Dissertation/Thesis Abstract

Self-perceived cognitive decline, neuropsychological functioning, and depressive symptoms in HIV+ Spanish-speakers
by Karimian, Ahoo, Psy.D., Pepperdine University, 2016, 124; 10145388
Abstract (Summary)

Within the United States, HIV is a growing epidemic that has important neuropsychological and functional consequences. Early detection and treatment of HIV-associated neurocognitive disorder (HAND) is associated with better outcomes. In major metropolitan areas such Los Angeles County, HIV disproportionately impacts the Latino community. For those individuals who are primarily Spanish-speakers, there may be limited access to comprehensive neuropsychological assessment in the preferred language. Consequently, self-reports of cognitive functioning are often relied on to help determine the presence of HAND. However, self-reports of cognitive decline may be influenced by factors such as depressed mood, variable motivation, and culture, raising important validity questions. To date, relatively few studies have focused on the combined use of Spanish-language, self-report measures of cognitive functioning and mood among primarily Spanish-speaking, HIV-positive individuals. The aim of this study was to explore the relationships among self-reported cognitive decline, neuropsychological functioning, and mood symptoms within this population. Archival data from a sample of 100 HIV+, primarily Spanish-speaking adults who participated in the parent study at a major medical center in Los Angeles were examined. Measures included Spanish-language versions of the Beck Depression Inventory, Cognitive Difficulties Scale-Patient Version, Medical Outcomes HIV Health Survey, and an acculturation measure. An array of neuropsychological measures was used to determine the presence of HAND. It was predicted that depressive symptoms would be positively associated with self-reported cognitive decline. This hypothesis was strongly supported by the results of correlational analysis. The results also showed that for individuals with HAND, the difference in BDI scores between participants with cognitive complaints and those without varied depending on whether the MOS-HIV or the CDS was used to assess cognitive complaints. The analyses revealed no significant impact of acculturation on the relationships among cognitive complaints, neuropsychological functioning, and depressive symptoms. The results of the present study highlight the complex relationship between neuropsychiatric and neuropsychological functioning in Spanish-speaking individuals infected with HIV. Clinical implications and limitations of the study are addressed. Future research that incorporates objective measures of neuropsychological functioning, the input of collateral informants, and self-report measures of mood and functional decline is recommended.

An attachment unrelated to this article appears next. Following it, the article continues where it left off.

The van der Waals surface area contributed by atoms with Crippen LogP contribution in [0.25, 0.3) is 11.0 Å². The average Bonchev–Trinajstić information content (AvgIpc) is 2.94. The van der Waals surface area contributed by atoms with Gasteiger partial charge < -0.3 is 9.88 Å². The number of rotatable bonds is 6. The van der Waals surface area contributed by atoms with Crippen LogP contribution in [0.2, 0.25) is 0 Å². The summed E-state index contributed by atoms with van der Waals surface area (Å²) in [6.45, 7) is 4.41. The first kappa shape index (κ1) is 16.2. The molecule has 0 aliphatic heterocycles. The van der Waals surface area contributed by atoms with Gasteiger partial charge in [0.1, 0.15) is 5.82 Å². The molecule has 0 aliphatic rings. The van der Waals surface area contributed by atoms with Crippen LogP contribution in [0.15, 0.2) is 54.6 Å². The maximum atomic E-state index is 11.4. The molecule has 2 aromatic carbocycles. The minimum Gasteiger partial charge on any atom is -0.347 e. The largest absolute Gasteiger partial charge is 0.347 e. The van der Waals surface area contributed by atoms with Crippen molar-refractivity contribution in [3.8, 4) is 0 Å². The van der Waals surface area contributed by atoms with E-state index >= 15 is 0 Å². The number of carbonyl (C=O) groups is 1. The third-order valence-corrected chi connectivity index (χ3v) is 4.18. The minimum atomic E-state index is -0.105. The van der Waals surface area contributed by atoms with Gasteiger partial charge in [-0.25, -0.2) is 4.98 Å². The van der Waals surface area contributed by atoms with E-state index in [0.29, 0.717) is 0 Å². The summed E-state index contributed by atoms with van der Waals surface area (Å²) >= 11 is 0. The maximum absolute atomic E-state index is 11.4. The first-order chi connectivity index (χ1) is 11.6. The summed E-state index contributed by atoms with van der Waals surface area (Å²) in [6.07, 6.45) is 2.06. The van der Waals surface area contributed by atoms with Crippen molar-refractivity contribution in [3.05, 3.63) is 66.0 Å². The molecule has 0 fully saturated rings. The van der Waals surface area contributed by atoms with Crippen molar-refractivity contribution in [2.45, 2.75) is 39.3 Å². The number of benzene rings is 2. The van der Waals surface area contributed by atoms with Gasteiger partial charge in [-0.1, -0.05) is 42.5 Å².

Indexing (document details)
Advisor: Mitchell, Cary
Commitee: Himelstein, Susan S., Lopez, Enrique
School: Pepperdine University
Department: Psychology
School Location: United States -- California
Source: DAI-B 77/12(E), Dissertation Abstracts International
Source Type: DISSERTATION
Subjects: Cognitive psychology, Physiological psychology
Keywords: Depression, HIV-associated neurocognitive disorders, HIV/AIDS, Latino, Neuropsychology, Spanish-speakers
Publication Number: 10145388
ISBN: 9781369009200
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